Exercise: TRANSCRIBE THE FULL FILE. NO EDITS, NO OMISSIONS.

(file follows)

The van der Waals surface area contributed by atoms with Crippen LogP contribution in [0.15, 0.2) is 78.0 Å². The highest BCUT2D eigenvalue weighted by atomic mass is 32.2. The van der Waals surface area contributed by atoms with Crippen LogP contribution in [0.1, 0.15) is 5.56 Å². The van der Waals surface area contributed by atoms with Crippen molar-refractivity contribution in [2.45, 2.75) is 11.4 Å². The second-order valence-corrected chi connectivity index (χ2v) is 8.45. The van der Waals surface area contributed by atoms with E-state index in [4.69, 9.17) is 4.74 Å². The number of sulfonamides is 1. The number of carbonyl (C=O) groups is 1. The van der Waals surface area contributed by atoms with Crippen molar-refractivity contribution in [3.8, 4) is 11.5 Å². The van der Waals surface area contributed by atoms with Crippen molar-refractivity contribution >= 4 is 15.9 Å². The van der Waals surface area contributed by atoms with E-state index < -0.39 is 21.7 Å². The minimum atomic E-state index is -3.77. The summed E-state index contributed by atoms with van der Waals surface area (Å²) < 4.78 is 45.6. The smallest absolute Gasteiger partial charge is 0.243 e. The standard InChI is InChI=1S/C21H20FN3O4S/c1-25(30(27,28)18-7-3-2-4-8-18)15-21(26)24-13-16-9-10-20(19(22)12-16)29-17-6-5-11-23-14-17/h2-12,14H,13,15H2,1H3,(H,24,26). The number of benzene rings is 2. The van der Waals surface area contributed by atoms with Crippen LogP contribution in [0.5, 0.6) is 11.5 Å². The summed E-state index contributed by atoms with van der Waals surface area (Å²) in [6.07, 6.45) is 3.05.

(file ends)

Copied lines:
The van der Waals surface area contributed by atoms with Crippen LogP contribution in [0.15, 0.2) is 78.0 Å². The highest BCUT2D eigenvalue weighted by atomic mass is 32.2. The van der Waals surface area contributed by atoms with Crippen LogP contribution in [0.1, 0.15) is 5.56 Å². The van der Waals surface area contributed by atoms with Crippen molar-refractivity contribution in [2.45, 2.75) is 11.4 Å². The second-order valence-corrected chi connectivity index (χ2v) is 8.45. The van der Waals surface area contributed by atoms with E-state index in [4.69, 9.17) is 4.74 Å². The number of sulfonamides is 1. The number of carbonyl (C=O) groups is 1. The van der Waals surface area contributed by atoms with Crippen molar-refractivity contribution in [3.8, 4) is 11.5 Å². The van der Waals surface area contributed by atoms with Crippen molar-refractivity contribution >= 4 is 15.9 Å². The van der Waals surface area contributed by atoms with E-state index < -0.39 is 21.7 Å². The minimum atomic E-state index is -3.77. The summed E-state index contributed by atoms with van der Waals surface area (Å²) < 4.78 is 45.6. The smallest absolute Gasteiger partial charge is 0.243 e. The standard InChI is InChI=1S/C21H20FN3O4S/c1-25(30(27,28)18-7-3-2-4-8-18)15-21(26)24-13-16-9-10-20(19(22)12-16)29-17-6-5-11-23-14-17/h2-12,14H,13,15H2,1H3,(H,24,26). The number of benzene rings is 2. The van der Waals surface area contributed by atoms with Crippen LogP contribution in [0.5, 0.6) is 11.5 Å². The summed E-state index contributed by atoms with van der Waals surface area (Å²) in [6.07, 6.45) is 3.05.